North Easton Fire Station // 1905

In the early 20th century, the village of North Easton, Massachusetts saw large growth, in large part by the Ames Family. The town had previously had a volunteer fire station, but due to the development, a permanent fire department was needed. In 1904, Mary S. Ames (later Mrs. Louis Frothingham) donated land for the purposes of building a fire station; across from the Ames Shovel Works. The fire station, completed in 1905, remained active until 1968, when the town’s modern firehouse that could accommodate larger fire apparatus was constructed. In 1991, the former fire station became the home of the Children’s Museum in Easton, which it remains to this day.

Ames Memorial Hall // 1881

There are few buildings that make you stop and stare in marvel at their perfect architectural proportions, detailing and design, the Ames Memorial Hall in Easton, Massachusetts is one of them for me! In the late 1870s, the children of Oakes Ames commissioned the great American architect Henry Hobson Richardson to design the Memorial Hall as a tribute to their father. Richardson, the architect of Boston’s beloved Trinity Church in Copley Square, responded with a picturesque masterpiece using his signature architectural elements of rounded arches, dramatic roof lines, and heavy masonry adorned with carvings. The building was provided to the inhabitants of Easton “for all the ordinary purposes of a town hall”. Oakes Ames (1804-1873) was partner in the family business, O. Ames & Sons, a U. S. congressman, an early investor in the Central Pacific Railroad, and, at the urging of President Abraham Lincoln, a prominent force in the building of the first transcontinental railroad. The Richardsonian Romanesque building stands on the solid foundation of a natural ledge, from the northeast corner of which rises the beautiful octagonal tower, on whose frieze are carved the twelve signs of the zodiac.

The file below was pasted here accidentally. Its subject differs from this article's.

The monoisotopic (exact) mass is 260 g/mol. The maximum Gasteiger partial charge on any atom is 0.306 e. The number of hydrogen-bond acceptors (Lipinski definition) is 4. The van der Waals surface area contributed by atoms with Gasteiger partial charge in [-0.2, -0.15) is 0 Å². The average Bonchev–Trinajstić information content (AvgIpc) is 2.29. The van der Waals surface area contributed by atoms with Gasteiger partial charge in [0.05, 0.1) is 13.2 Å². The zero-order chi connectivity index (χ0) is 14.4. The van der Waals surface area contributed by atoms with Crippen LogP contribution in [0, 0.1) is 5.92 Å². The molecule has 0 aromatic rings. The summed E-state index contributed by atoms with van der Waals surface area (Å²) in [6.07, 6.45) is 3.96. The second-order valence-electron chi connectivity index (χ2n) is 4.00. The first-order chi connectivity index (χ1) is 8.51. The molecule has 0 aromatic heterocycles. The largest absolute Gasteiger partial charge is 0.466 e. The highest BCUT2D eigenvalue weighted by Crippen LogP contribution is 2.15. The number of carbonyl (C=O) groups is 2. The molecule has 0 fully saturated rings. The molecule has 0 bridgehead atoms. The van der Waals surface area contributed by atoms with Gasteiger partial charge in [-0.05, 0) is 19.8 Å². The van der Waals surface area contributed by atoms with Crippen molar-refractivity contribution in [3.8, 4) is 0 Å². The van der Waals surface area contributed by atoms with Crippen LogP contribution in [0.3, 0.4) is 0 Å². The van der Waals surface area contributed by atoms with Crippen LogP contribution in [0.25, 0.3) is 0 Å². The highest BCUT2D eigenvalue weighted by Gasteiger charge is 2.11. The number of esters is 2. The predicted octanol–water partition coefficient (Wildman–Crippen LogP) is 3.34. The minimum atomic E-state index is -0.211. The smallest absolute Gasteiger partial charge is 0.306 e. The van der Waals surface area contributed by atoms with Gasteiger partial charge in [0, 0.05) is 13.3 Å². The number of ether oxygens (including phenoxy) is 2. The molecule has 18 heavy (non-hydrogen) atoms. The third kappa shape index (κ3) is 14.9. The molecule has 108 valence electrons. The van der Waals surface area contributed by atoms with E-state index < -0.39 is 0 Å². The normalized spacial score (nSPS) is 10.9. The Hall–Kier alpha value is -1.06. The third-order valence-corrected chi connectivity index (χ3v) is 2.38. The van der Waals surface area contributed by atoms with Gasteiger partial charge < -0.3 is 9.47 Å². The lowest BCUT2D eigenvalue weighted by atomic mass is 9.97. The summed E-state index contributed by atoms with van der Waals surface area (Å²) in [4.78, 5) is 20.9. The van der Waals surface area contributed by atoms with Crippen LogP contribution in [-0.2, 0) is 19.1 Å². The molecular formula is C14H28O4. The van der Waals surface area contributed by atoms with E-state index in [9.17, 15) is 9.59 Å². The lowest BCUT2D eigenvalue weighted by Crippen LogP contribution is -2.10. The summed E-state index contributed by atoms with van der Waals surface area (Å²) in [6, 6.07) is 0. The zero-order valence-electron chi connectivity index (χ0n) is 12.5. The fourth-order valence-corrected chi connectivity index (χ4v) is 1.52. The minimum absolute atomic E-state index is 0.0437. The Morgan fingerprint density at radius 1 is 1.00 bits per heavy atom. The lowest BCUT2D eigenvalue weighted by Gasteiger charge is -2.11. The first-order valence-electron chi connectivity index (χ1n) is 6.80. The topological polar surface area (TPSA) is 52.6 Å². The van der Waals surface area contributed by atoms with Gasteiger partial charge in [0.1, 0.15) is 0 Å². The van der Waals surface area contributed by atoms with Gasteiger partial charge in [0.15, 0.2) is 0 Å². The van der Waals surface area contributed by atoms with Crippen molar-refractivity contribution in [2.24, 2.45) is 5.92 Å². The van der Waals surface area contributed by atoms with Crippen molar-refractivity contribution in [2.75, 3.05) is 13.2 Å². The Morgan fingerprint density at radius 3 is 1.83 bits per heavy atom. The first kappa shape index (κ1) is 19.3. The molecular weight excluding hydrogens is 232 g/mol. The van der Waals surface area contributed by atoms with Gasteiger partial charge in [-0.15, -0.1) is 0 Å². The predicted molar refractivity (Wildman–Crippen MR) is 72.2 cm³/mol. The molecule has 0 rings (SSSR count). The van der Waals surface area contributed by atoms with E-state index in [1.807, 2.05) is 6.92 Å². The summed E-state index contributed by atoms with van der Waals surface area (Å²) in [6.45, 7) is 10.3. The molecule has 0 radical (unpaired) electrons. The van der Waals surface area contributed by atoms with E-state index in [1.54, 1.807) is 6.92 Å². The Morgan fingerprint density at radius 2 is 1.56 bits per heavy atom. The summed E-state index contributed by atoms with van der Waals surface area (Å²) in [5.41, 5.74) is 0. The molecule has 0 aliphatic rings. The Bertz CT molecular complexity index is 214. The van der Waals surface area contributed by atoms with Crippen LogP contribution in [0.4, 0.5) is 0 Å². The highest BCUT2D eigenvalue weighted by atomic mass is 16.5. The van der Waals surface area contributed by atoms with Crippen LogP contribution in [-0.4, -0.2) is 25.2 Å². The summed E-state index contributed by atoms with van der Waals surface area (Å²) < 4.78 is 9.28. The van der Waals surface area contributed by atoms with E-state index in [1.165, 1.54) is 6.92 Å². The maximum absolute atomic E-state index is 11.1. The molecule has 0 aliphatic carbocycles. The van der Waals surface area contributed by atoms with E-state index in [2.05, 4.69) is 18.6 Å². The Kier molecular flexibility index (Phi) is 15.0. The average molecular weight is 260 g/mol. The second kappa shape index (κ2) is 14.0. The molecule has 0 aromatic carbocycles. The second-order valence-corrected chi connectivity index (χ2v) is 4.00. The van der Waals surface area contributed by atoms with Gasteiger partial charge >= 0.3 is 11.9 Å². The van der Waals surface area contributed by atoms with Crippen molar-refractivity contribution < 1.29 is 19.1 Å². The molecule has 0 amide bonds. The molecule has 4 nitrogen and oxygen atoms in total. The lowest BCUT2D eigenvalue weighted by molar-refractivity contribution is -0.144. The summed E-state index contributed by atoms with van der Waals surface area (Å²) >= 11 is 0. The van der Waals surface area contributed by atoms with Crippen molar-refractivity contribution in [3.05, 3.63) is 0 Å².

Ames Shovel Works // 1852-1934

Oliver Ames began producing shovels in North Easton, Massachusetts at three pre-existing factory sites in the early 1800s. By 1852, O. Ames & Co., now run by Oliver Ames’s sons, Oakes and Oliver, Jr., was prompted to construct stone shops on the west side of the Shovel Shop Pond. In 1851, the original shovel shop was destroyed by fire. The company would soon rebuild, and by 1852 the first of the new shops, of fireproof stone construction had been completed. From 1852 to 1953 the company hired hundreds of men, women, and boys to make dozens of different kinds of shovels as well as hoes and, later, lawn and garden tools. Strong demand for shovels would continue in the mid 19th century, with the great expansion of railroads and later the American Civil War. Abraham Lincoln personally asked Oakes Ames to supply shovels to the Union Army, and he obliged. By 1879, the company is said to have produced 60% of all the shovels in the world!! The Ames Shovel Company ceased production in Easton in 1952. After, the buildings started to suffer from neglect with only a few buildings occupied by commercial uses. Thankfully, in 2014, the complex was redeveloped into a local YMCA and apartments as the Ames Shovel Works Apartments!